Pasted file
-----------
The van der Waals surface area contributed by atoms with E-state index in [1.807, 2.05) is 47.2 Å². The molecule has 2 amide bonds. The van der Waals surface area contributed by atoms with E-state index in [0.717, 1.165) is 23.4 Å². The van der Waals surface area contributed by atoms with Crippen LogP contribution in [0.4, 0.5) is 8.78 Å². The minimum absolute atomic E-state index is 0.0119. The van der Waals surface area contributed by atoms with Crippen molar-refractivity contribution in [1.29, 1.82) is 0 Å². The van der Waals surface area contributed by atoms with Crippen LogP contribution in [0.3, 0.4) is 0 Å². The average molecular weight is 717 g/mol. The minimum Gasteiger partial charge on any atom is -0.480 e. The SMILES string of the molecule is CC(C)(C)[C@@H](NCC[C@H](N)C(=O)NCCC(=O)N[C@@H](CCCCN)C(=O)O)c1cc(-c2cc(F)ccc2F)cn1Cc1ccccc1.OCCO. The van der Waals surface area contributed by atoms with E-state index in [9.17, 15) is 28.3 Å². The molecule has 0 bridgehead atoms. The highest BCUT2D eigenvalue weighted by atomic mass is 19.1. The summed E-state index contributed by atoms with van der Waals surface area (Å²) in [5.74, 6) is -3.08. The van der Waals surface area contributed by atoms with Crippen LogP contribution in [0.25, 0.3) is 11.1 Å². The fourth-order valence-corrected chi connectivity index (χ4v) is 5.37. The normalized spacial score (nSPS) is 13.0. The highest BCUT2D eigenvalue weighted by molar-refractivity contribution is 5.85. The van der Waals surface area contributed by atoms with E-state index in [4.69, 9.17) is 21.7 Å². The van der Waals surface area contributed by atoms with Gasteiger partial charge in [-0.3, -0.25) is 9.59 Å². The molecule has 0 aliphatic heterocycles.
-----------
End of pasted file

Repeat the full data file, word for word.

The van der Waals surface area contributed by atoms with E-state index in [1.807, 2.05) is 47.2 Å². The molecule has 2 amide bonds. The van der Waals surface area contributed by atoms with E-state index in [0.717, 1.165) is 23.4 Å². The van der Waals surface area contributed by atoms with Crippen LogP contribution in [0.4, 0.5) is 8.78 Å². The minimum absolute atomic E-state index is 0.0119. The van der Waals surface area contributed by atoms with Crippen molar-refractivity contribution in [1.29, 1.82) is 0 Å². The van der Waals surface area contributed by atoms with Crippen LogP contribution in [0.3, 0.4) is 0 Å². The average molecular weight is 717 g/mol. The minimum Gasteiger partial charge on any atom is -0.480 e. The SMILES string of the molecule is CC(C)(C)[C@@H](NCC[C@H](N)C(=O)NCCC(=O)N[C@@H](CCCCN)C(=O)O)c1cc(-c2cc(F)ccc2F)cn1Cc1ccccc1.OCCO. The van der Waals surface area contributed by atoms with E-state index in [9.17, 15) is 28.3 Å². The molecule has 0 bridgehead atoms. The highest BCUT2D eigenvalue weighted by atomic mass is 19.1. The summed E-state index contributed by atoms with van der Waals surface area (Å²) in [5.74, 6) is -3.08. The van der Waals surface area contributed by atoms with Crippen LogP contribution in [0.25, 0.3) is 11.1 Å². The fourth-order valence-corrected chi connectivity index (χ4v) is 5.37. The normalized spacial score (nSPS) is 13.0. The highest BCUT2D eigenvalue weighted by molar-refractivity contribution is 5.85. The van der Waals surface area contributed by atoms with E-state index in [4.69, 9.17) is 21.7 Å². The van der Waals surface area contributed by atoms with Gasteiger partial charge in [-0.3, -0.25) is 9.59 Å². The molecule has 0 aliphatic heterocycles.